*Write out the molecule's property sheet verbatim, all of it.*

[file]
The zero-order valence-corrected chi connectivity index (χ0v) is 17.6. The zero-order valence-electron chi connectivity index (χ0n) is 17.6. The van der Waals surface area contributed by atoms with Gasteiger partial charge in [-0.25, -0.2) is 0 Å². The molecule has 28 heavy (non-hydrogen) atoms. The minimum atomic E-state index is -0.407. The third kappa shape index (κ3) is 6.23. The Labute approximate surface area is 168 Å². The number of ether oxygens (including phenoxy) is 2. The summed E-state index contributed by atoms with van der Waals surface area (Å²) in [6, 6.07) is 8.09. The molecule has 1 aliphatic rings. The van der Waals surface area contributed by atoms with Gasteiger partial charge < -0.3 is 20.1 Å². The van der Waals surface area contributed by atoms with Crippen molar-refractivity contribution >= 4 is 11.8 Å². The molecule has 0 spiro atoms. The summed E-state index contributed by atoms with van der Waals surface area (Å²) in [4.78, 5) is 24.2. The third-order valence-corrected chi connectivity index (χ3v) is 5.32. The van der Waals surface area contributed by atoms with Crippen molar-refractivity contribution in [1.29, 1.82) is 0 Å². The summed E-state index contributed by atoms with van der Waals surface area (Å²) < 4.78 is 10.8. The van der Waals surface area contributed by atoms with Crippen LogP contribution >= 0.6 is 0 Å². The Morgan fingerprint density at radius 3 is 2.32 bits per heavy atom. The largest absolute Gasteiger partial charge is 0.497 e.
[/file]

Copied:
The zero-order valence-corrected chi connectivity index (χ0v) is 17.6. The zero-order valence-electron chi connectivity index (χ0n) is 17.6. The van der Waals surface area contributed by atoms with Gasteiger partial charge in [-0.25, -0.2) is 0 Å². The molecule has 28 heavy (non-hydrogen) atoms. The minimum atomic E-state index is -0.407. The third kappa shape index (κ3) is 6.23. The Labute approximate surface area is 168 Å². The number of ether oxygens (including phenoxy) is 2. The summed E-state index contributed by atoms with van der Waals surface area (Å²) in [6, 6.07) is 8.09. The molecule has 1 aliphatic rings. The van der Waals surface area contributed by atoms with Gasteiger partial charge < -0.3 is 20.1 Å². The van der Waals surface area contributed by atoms with Crippen molar-refractivity contribution >= 4 is 11.8 Å². The molecule has 0 spiro atoms. The summed E-state index contributed by atoms with van der Waals surface area (Å²) in [4.78, 5) is 24.2. The third-order valence-corrected chi connectivity index (χ3v) is 5.32. The van der Waals surface area contributed by atoms with Crippen molar-refractivity contribution in [1.29, 1.82) is 0 Å². The summed E-state index contributed by atoms with van der Waals surface area (Å²) < 4.78 is 10.8. The van der Waals surface area contributed by atoms with Crippen LogP contribution >= 0.6 is 0 Å². The Morgan fingerprint density at radius 3 is 2.32 bits per heavy atom. The largest absolute Gasteiger partial charge is 0.497 e.